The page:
[vc_row padding_top=”0px” padding_bottom=”0px”][vc_column fade_animation_offset=”45px” width=”1/1″][text_output]Growing up, after trick or treating, we would always give our candies to our parents to inspect them for poison or other dangers. I, as a parent, continue this tradition with my son.

This is a classic urban myth that strangers poison kids on Halloween. Tragically, the only two documented cases where children have died eating poisoned candy during Halloween were the results of relatives, and not strangers.

Interesting but how is the Halloween candy myth busting related to recruiting? Well we here at developerDB wanted to test some well-worn beliefs in the recruiting community. A common belief is that employees are most likely to quit their job around the one year anniversary and then followed by the 2nd anniversary.

We took 100,000 US developers’ work history and analyzed to see what we could find in relation to typical work lengths.

From our collected data, we at developerDB have found that frequently, people change jobs within 3 months of being hired. Possible reasons could be contract work, internship, probationary period, or realizing that the job was not what they thought it would be. Those who stay and do not make the 3 month leap wait for the one year anniversary—the next most common mark where jobs are changed. [/text_output][custom_headline type=”left” level=”h4″ id=”” class=”heading-h4″ style=””]Employment Duration of IT Workers in the US[/custom_headline][image src=”1159″ alt=”Employment Duration of IT Workers in the US” href=”https://www.developerdb.com/beta/registration” title=”Employment Duration of IT Workers in the US” info_content=”” lightbox_caption=”” id=”” class=”” style=””][text_output]The chart above represents the employment durations of the last five jobs of over 100,000 developers in the US. Job 1 is the most current and includes present employment, thus the work duration is still in progress .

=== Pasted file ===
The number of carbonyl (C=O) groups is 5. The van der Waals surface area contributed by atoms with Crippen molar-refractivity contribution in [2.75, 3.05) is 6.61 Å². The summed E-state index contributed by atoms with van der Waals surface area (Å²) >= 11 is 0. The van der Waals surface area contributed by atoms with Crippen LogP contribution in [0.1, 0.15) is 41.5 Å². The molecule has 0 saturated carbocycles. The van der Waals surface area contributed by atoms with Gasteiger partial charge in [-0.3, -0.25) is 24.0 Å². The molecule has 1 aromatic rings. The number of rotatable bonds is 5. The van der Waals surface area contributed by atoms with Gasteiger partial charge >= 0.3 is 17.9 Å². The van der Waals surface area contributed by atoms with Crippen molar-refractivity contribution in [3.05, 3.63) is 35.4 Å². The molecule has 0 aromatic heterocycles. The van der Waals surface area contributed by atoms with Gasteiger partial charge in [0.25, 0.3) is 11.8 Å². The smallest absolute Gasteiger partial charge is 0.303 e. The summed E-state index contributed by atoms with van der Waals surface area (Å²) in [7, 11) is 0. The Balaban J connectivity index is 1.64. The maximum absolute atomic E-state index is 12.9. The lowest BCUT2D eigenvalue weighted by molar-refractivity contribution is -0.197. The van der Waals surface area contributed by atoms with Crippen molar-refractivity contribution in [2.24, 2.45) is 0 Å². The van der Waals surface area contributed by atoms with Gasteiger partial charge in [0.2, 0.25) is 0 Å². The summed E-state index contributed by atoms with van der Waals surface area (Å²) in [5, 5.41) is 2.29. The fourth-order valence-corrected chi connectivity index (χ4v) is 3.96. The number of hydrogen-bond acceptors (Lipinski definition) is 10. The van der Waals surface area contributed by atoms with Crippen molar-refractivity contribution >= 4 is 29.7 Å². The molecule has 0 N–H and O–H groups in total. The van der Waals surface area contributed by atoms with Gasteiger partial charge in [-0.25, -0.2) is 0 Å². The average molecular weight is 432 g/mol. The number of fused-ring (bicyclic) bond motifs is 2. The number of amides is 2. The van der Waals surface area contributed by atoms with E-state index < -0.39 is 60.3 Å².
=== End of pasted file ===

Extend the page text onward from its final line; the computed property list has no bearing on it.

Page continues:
Most interestingly, our data showed the highest spike at the 3 month mark, then followed by the one year anniversary phenomenon. We arrive at a basis of understanding that the job search at the one year anniversary is not a recruiter myth, but rather the current reality of the workplace.

Looking at Jobs 2 and 3, which are not the current jobs for people, we clearly see a little bump at both the 12 months and 24 months mark.

In a future article, we will take a larger sample size and drill down the employment duration to segment by types of tech roles as well as by location to see if there are any differences between frontend developers to sysadmin or west coast vs. east coast, as examples.

So to all you recruiters out there, next week as Halloween rolls around, it may behoove you to take a step back from digging through those Tootsie Rolls and Jolly Ranchers, and evaluate your sourcing timeline—as the optimal time to reach someone is both the three month anniversary as well as the one year mark.


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